Plan meals around your workout

We're not suggesting reorganizing your whole life around going to the gym, but some thoughtful meal planning can help ensure your workout is as effective as possible. For example, if you plan to exercise in the morning, don't eat dinner too close to when you're going to bed, Hannah Dove, DPT, a doctor of physical therapy at Providence Saint John's Health Center's Performance Therapy in Santa Monica, CA, tells Thrive. "Eating an extremely late dinner will make it harder for your body to digest on time and then you might feel sluggish when you wake up in the morning," she says.

But, do take the time to prepare or set out your breakfast for the next morning, Dove recommends. That way you won't waste time or energy deciding what to make. Then, the next morning, wake up and eat a light breakfast — like a banana and some peanut butter, or a hard-boiled egg and toast — to help give your body good fuel to use during the workout. "In order to perform well, your body needs the right fuel at the right times, so make it easier on your body instead of working against it," she adds.

Use your unplugged time to plan your workout

We're big proponents of unplugging from devices to ease your body into sleep mode— ideally at least 30 minutes before bed. Dove suggests extending that to one or two hours, if possible, and using that time without electronics to plan your workout for the next day. "Picking what exercises and the order the night before will take all the guesswork and stress out of it the next day," she notes. "Set your plan the night before, and then all you have to worry about the next day is executing your plan." Your plan doesn't have to be complicated: it can be as simple as queueing up your favorite exercise video or audio workout, deciding whether to take a class at the gym or go straight to the elliptical, or taking the time to visualize yourself going through the moves and getting in a great, productive workout.

And while you're unplugged from your devices in the evening, Dove also recommends taking the time to write out your goals for the following day. These can be specific to your workout, or general health and fitness goals with ideas of how you plan on achieving them. "You are much more likely to succeed if you hold yourself accountable by writing down your intentions and plans," she explains.

Reprinted with permission of Thrive Global. Read the original article.

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Is this proof of a dramatic shift?

Strange Maps
  • Map details dramatic shift from CNN to Fox News over 10-year period
  • Does it show the triumph of "fake news" — or, rather, its defeat?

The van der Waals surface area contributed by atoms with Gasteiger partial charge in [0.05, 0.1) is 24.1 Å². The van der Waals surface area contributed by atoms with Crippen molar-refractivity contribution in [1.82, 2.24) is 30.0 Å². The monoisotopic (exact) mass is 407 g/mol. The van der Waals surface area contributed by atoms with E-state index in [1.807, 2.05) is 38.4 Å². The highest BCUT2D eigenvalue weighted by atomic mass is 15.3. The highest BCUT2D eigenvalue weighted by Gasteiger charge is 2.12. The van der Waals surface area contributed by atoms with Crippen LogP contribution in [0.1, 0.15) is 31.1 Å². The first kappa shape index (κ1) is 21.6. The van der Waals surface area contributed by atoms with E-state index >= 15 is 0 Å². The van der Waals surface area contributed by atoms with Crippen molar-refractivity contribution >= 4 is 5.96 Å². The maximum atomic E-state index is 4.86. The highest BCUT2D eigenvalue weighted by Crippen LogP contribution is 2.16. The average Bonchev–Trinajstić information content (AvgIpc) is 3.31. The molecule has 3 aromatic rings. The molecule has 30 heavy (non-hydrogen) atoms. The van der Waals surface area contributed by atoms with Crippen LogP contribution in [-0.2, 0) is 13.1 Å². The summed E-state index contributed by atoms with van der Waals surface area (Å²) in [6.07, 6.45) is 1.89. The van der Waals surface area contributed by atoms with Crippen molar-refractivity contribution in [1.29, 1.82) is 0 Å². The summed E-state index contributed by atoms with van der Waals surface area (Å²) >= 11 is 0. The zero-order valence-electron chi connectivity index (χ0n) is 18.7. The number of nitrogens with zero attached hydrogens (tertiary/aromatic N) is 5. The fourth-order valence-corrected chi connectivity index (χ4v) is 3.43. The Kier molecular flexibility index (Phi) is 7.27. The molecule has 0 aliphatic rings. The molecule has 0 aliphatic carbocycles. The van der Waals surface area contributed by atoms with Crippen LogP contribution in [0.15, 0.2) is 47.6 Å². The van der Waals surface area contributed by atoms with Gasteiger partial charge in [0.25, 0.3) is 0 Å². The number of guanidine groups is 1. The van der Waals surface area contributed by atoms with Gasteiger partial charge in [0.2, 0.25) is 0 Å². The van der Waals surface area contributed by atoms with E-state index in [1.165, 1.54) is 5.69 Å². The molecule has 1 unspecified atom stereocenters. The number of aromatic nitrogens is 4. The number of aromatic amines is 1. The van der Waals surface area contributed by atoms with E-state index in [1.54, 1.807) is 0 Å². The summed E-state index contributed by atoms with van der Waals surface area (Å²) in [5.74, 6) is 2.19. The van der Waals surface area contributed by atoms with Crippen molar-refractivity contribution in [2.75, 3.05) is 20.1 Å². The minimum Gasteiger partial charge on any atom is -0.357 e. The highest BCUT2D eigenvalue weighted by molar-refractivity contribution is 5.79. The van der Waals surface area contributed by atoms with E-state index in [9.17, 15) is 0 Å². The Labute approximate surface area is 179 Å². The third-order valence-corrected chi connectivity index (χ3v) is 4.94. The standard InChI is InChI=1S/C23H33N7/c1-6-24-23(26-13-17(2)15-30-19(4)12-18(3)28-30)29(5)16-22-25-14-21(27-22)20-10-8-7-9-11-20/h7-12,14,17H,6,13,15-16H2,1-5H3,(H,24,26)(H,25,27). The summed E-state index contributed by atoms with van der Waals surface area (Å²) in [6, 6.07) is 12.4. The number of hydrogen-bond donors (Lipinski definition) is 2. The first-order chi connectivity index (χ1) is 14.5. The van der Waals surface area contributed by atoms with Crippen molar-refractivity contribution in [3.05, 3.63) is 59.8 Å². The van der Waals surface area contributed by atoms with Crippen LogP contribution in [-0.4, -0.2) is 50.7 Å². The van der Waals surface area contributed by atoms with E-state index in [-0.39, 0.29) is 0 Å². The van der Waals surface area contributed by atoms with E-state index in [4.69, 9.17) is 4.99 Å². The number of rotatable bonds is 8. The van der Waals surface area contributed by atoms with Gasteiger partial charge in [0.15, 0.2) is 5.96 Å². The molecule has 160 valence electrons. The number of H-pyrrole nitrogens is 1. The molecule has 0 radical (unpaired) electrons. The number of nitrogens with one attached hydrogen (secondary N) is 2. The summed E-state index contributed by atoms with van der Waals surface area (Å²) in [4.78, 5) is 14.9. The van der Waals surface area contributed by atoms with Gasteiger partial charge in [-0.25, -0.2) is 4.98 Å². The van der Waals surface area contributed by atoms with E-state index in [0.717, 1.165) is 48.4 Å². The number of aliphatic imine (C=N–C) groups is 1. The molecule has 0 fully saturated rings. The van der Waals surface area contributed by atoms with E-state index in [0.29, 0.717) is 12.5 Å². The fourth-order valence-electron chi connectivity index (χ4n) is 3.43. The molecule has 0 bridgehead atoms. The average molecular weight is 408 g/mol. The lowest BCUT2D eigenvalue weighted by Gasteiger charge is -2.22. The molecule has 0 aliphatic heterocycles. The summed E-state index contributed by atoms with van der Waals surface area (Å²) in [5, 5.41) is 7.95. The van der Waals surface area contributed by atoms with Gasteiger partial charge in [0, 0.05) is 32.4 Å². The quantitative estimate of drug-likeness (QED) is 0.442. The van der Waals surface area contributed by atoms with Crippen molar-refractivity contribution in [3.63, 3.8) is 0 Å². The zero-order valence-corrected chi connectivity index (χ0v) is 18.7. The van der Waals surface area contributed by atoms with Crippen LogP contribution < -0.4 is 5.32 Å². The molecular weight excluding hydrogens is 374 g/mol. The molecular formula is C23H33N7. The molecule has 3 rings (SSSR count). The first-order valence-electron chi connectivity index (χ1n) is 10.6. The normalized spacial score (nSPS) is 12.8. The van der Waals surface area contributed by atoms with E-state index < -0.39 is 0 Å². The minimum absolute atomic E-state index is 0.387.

• A closer look at the map's legend allows for more complex analyses

Dramatic and misleading

Image: Reddit / SICResearch

The situation today: CNN pushed back to the edges of the country.

Over the course of no more than a decade, America has radically switched favorites when it comes to cable news networks. As this sequence of maps showing TMAs (Television Market Areas) suggests, CNN is out, Fox News is in.

The maps are certainly dramatic, but also a bit misleading. They nevertheless provide some insight into the state of journalism and the public's attitudes toward the press in the US.

Let's zoom in:

  • It's 2008, on the eve of the Obama Era. CNN (blue) dominates the cable news landscape across America. Fox News (red) is an upstart (°1996) with a few regional bastions in the South.
  • By 2010, Fox News has broken out of its southern heartland, colonizing markets in the Midwest and the Northwest — and even northern Maine and southern Alaska.
  • Two years later, Fox News has lost those two outliers, but has filled up in the middle: it now boasts two large, contiguous blocks in the southeast and northwest, almost touching.
  • In 2014, Fox News seems past its prime. The northwestern block has shrunk, the southeastern one has fragmented.
  • Energised by Trump's 2016 presidential campaign, Fox News is back with a vengeance. Not only have Maine and Alaska gone from entirely blue to entirely red, so has most of the rest of the U.S. Fox News has plugged the Nebraska Gap: it's no longer possible to walk from coast to coast across CNN territory.
  • By 2018, the fortunes from a decade earlier have almost reversed. Fox News rules the roost. CNN clings on to the Pacific Coast, New Mexico, Minnesota and parts of the Northeast — plus a smattering of metropolitan areas in the South and Midwest.